There are a few key details missing from the book. There is no mention that Coronado violated parole when he worked at the EarthFirst! Journal after his release from federal prison. No mention of Coronado’s first arrest – it was in the Faroe Islands in 1985 while crewing for Sea Shepherd. Local lore has it that Coronado pulled a knife on a police officer on the dock, which resulted in a Scandinavia-wide expulsion order which Coronado ignored by returning to the Faroes for more confrontation. “I got to shoot flares and a fire hose at the same Faroese cop who had beaten and arrested me,” crowed Coronado. “Very empowering stuff.” How did the cop miss Coronado among the crew when the police eventually boarded the vessel? Perhaps he was hidden in a stowaway compartment in which case the entire crew was complicit in another crime.
There is no mention that Coronado worked illegally in the UK while planning crimes to be committed in Iceland – making up “a batch of paint-filled light bulbs” and riding out on “bikes to redecorate London fur shops,” no mention that he worked illegally in Iceland before attacking the fishermen/whalers’ property.
The book does not mention how Coronado used the Sea Shepherd boat to travel up and down the California coast, all the way into Vancouver, Canada, coming ashore for crime sprees that included arson, theft and vandalism. Ignoring their civic duty, no one from Sea Shepherd reported the obvious crime wave that followed in the vessel’s wake.
While Kuipers comments on Sea Shepherd harassing eastern tropical Pacific tuna boats, he neglects to mention that its victims were US boats fishing legally with government observers onboard from the National Marine Fisheries Service (NMFS). While to the shame of the state of Oregon, Sea Shepherd retains its charitable status there,(2) it has had its vessel registration revoked by the UK, Belize, Liberia and Canada, and has been rejected by the Cayman Islands. And in 1986 it was banned permanently from attending meetings of the International Whaling Commission – the only non-governmental organization to wear that badge of dishonor.
Kuipers does not mention the Unabomber murders, two of which were of people selected for targeting on an EarthFirst! hit list,(3) but does detail the 1990 pipe bomb that severely injured activist Judi Bari on her way to Coronado’s house in Santa Cruz. There is no mention that Judi Bari condemned tree-spiking, a dangerous tactic which Sea Shepherd’s Paul Watson claims to have invented and has defended publicly.(4)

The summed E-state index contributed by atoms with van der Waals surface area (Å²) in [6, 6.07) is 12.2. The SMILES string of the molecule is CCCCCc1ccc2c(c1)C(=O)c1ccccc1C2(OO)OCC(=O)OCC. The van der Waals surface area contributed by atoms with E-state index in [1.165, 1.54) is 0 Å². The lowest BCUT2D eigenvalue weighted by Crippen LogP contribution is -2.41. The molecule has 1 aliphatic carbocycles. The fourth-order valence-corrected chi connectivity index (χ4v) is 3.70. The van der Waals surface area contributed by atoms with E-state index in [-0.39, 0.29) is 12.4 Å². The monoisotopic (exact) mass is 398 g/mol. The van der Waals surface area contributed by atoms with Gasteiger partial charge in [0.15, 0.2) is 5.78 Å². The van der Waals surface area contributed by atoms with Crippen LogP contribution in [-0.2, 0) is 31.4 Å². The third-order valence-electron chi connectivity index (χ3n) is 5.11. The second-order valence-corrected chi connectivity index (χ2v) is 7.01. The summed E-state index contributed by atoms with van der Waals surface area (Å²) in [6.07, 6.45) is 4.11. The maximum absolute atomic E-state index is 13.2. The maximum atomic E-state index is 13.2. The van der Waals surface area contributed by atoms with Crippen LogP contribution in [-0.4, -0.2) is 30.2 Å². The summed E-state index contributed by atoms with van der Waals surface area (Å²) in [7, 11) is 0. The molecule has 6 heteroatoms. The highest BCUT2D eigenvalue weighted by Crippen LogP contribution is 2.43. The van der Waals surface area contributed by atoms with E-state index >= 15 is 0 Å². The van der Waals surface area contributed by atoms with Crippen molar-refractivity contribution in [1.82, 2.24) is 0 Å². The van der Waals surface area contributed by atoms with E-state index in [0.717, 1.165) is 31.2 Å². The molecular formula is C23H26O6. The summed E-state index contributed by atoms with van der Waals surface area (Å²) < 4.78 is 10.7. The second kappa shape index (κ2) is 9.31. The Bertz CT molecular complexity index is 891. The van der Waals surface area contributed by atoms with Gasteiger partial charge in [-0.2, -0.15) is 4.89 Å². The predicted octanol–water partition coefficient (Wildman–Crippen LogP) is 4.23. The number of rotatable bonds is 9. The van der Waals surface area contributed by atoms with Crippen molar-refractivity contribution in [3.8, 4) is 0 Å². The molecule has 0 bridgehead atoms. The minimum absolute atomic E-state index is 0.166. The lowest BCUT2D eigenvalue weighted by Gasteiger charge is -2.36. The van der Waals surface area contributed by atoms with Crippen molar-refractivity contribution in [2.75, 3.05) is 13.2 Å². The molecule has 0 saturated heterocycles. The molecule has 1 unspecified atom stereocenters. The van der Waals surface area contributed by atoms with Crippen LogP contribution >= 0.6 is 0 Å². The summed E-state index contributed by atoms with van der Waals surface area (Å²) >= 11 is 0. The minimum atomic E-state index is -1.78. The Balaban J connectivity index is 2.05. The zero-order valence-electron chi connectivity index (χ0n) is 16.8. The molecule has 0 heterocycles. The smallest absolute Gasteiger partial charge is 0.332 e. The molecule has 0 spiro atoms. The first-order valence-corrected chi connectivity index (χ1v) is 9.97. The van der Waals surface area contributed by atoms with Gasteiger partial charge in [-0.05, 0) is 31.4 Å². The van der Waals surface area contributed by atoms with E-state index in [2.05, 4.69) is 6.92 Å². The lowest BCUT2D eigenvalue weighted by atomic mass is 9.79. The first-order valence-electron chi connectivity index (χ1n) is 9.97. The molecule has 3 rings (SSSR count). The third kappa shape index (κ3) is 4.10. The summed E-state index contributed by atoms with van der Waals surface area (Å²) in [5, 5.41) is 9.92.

And although the information was supplied to him, Kuipers makes no mention of the loaded, high-powered rifle among Coronado’s possessions(5) when he was arrested in 1994 for the Michigan State University arson and other acts. At the time he was living on a reservation just above the Mexican border under the alias Martin Rubio, and securing a new identity as Russell David Martinez.(6) Also supplied to Kuipers but overlooked was the letter of recommendation from FBI fugitive Joseph Mahmoud Dibee that was tucked into Coronado’s court files back in 1995.(7)
Since it took us many hours to assist Kuipers in his research, we were pleased to see that the book includes a note of thanks at the end “to Teresa Platt of Fur Commission USA, for outstanding help with context and documents, and deep gratitude to Ron Arnold [of the Center for the Defense of Free Enterprise], for intellectual rigor and positively straight shooting.”
While better than some of Kuipers’ previous attempts to transform the lives of eco-anarchist thugs into daring tales of green-tinged heroes, Operation Bite Back remains out-of-focus, the work of a writer who refuses to remove his left-wing blinders and green-tinted glasses.
One out of three stars.
Bloomsbury Publishing, June 2009. ISBN13: 9781596914582; ISBN10: 1596914580
(2) Complaints about Sea Shepherd’s charitable status (corporate EIN 93-0792021), and requests for an investigation to be opened, can be lodged with the Oregon Department of Justice here.
(3) See “Animal liberation is not lethal? May the myth rest in peace,” FCUSA commentary, Sept. 1, 2008.
(6) Documents found in a store in Missoula, Montana included a US passport and a Washington State driver’s license in the name of Rodney Coronado; Iowa drivers’ licenses with Coronado’s picture in the names of James Corrigan and Frank Garcia; and a California birth certificate in the name of Russell David Martinez. Exhibits 1-3, pp 22-24, Bond hearing, pretrial, Dec. 8-9, 1994, Federal Building, Kalamazoo, Michigan, Docket No. 1:93:CR:116.
(7) For breaking news on manhunt for Joseph Dibee, see “Fugitive still licensed to fly by the F.A.A.,” New York Times, Aug. 18, 2009.